The push for global recognition of an elite level of performance horses receiving the highest standards of health care is on, with hopes the animals will soon be able to travel more freely to international competitions.
An important three-day workshop to get the so-called “high health, high performance horse” (HHP) concept recognised began in Hong Kong this week.
The World Organisation for Animal Health (OIE) is hosting the three-day regional workshop for Asia, the Far East and Oceania.
It is the first of its kind in Asia, and is co-organised by the FEI, the International Federation of Horseracing Authorities (IFHA), the Agriculture, Fisheries and Conservation Department of the Hong Kong Government, and the Hong Kong Jockey Club.
The last decade has seen significant worldwide growth in the sport horse industry. This growth, however, faces a number of challenges, one being impediments to the free and safe international movement of competition horses.
Supporters of the HHP concept say these obstacles include inconsistent approaches to the application of health regulations and quarantine, leading to excessive and irregular health requirements over horse importation.
The OIE, with the contributions of a range of experts and organisations, is developing the HHP concept, based on existing OIE standards.
To identify the concrete nature of the impediments to movement of competition horses, which covers all forms of equestrian sport, including horse racing, the OIE organises dialogue in various regions of the world, aimed ultimately at harmonising national health requirements for horse importation.
This week’s workshop is the latest stage in that process.
The advantages of the HHP concept in meeting global requirements for horse importation will be presented to government experts from Australia, Bangladesh, Bhutan, China, Chinese Taipei, Hong Kong, Indonesia, Japan, Malaysia, Mongolia, Myanmar, New Caledonia, New Zealand, Philippines, Singapore, South Africa, Sri Lanka, Thailand, Korea and Vietnam in three months.
It will be put to the new OIE Terrestrial Animal Health Code Chapter during the 2014 OIE General Session on May 25-30 in Paris for a vote by all 178 member countries.
FEI president Princess Haya, in opening the conference with a video message, said: “The single objective of this week’s session is to establish a better approach to the temporary importation of high performance horses, which is in line with established OIE principles and acknowledges that they present a low risk.
“This approach needs to be transparent, consistent, fair, efficient and safe.”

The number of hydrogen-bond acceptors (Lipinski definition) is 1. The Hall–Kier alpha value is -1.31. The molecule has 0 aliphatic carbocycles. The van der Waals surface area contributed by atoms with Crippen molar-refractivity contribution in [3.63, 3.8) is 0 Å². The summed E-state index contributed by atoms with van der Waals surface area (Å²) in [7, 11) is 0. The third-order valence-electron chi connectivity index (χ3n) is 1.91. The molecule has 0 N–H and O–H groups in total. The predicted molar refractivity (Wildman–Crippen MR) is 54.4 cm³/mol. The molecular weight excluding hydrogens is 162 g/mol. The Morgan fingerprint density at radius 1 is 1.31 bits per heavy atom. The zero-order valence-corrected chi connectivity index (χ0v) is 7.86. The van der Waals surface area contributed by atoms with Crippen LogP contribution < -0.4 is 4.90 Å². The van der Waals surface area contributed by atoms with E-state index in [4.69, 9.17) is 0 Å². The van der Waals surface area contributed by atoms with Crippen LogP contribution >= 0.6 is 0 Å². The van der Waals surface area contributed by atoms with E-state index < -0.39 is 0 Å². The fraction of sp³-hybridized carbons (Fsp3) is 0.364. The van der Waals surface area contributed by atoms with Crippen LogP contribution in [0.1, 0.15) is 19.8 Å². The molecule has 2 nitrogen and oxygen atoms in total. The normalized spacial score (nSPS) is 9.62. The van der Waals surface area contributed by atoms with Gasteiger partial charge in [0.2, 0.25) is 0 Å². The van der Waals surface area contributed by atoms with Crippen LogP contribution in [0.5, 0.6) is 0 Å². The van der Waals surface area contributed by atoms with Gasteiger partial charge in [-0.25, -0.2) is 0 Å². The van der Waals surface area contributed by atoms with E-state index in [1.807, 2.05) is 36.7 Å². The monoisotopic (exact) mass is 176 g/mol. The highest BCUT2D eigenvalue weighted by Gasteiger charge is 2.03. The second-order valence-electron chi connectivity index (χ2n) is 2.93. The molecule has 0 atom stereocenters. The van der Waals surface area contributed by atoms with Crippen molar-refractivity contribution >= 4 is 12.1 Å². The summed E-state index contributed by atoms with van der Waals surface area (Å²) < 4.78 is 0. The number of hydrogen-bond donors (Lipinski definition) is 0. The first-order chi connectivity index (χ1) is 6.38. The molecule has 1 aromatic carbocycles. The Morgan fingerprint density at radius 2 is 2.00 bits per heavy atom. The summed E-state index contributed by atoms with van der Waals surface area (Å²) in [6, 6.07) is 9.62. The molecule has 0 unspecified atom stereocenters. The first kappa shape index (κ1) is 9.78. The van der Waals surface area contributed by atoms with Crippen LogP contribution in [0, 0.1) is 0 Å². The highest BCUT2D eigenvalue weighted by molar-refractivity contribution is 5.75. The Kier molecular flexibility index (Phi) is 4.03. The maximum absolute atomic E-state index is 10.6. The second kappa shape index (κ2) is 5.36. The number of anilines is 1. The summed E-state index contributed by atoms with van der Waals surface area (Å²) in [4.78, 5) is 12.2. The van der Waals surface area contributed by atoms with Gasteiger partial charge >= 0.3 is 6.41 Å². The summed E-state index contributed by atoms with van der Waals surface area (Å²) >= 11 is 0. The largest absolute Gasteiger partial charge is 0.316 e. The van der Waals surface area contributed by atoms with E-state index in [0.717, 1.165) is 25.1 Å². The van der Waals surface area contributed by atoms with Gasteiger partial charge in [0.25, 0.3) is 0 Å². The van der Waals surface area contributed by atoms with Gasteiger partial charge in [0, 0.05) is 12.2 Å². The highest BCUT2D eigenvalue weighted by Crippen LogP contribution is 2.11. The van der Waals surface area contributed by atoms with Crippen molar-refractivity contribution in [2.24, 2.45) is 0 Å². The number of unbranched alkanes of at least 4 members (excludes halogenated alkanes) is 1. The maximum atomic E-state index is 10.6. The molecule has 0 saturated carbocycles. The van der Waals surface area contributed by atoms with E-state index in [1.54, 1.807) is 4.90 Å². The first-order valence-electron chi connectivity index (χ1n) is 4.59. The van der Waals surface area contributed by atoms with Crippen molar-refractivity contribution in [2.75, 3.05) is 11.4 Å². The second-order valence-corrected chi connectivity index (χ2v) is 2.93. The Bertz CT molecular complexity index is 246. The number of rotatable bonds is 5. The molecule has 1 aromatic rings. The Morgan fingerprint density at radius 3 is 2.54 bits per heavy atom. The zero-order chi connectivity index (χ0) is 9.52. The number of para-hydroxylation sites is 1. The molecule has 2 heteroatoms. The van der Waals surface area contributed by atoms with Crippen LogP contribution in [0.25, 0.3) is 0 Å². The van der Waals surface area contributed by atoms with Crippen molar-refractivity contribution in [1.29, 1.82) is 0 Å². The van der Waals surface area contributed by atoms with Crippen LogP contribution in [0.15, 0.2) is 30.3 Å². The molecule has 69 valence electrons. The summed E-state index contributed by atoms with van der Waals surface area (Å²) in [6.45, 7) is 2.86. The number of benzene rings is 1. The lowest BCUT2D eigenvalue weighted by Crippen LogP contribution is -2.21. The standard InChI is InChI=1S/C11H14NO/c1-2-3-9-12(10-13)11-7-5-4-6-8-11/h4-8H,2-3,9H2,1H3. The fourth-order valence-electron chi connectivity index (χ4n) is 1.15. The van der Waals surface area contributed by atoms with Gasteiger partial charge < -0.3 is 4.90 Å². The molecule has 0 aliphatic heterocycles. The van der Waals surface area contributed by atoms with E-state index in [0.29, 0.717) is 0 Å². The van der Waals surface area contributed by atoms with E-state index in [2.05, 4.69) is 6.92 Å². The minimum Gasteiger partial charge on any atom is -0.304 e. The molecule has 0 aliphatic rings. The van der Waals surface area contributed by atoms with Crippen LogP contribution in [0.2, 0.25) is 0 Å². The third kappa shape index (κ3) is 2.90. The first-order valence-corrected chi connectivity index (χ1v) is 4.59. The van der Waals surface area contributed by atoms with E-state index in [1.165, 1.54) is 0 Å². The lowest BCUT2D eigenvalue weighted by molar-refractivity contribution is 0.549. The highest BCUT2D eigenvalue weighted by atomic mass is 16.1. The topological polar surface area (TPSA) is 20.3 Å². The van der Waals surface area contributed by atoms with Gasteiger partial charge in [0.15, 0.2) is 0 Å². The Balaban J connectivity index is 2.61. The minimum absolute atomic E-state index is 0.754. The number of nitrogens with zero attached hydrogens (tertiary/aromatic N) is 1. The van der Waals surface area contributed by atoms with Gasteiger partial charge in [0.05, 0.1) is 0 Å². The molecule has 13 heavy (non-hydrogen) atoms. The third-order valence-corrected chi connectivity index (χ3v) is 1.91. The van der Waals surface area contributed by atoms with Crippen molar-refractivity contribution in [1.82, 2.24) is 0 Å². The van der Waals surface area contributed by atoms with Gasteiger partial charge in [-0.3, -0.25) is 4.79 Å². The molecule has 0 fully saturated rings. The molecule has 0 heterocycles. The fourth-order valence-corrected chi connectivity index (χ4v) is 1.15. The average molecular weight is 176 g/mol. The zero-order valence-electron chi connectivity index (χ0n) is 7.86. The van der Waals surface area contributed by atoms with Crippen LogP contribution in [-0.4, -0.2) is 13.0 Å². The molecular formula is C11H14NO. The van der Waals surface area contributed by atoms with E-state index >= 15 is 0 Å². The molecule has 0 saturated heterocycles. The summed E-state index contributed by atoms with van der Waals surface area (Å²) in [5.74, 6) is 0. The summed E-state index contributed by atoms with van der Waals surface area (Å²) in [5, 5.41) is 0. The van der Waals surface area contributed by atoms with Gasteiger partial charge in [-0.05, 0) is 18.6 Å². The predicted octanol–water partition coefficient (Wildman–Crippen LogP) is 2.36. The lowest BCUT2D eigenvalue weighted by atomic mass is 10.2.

FEI Secretary General Ingmar de Vos said: “The acceptance of the HHP concept in May will be a major milestone in the history of horse sport development.
“The growth of horse sport around the world has already created a lot of awareness and understanding of the issues we are facing, and it is encouraging to see that this has had a major positive impact on nations on many levels, on the horse sport industry and of course on athletes who are striving to represent their country at key international events, including the Olympic and Paralympic Games.”
The chief executive of the Hong Kong Jockey Club and vice-chairman of the IFHA, Winfried Engelbrecht-Bresges, said it was vital for the growth of horse racing and equestrian sport internationally that the movement of horses became smoother, without jeopardizing the health status of horses around the world.
“From the IFHA’s perspective, we want to enable the world’s best horses to participate in the world’s leading events.
“Cross-border competition is, of course, good for the sport, but it also improves the breed, as increased global competition helps to identify the best horses, many of whom are then involved in the breeding cycle.”
OIE Director General Bernard Vallat said: “The OIE recognizes the value of the equine industry, not only because of the increased number of equestrian events worldwide, but also in terms of creating employment.
“However, we recognize that much of the growth in the horse industry is taking place in the traditional horse sport regions of the world – Europe, North America, Canada and Australia. So facilitation of international horse movement would also allow for emerging countries and regions to tap into the economic potential associated with an increase in numbers of equestrian events, be it horse racing or FEI sport.”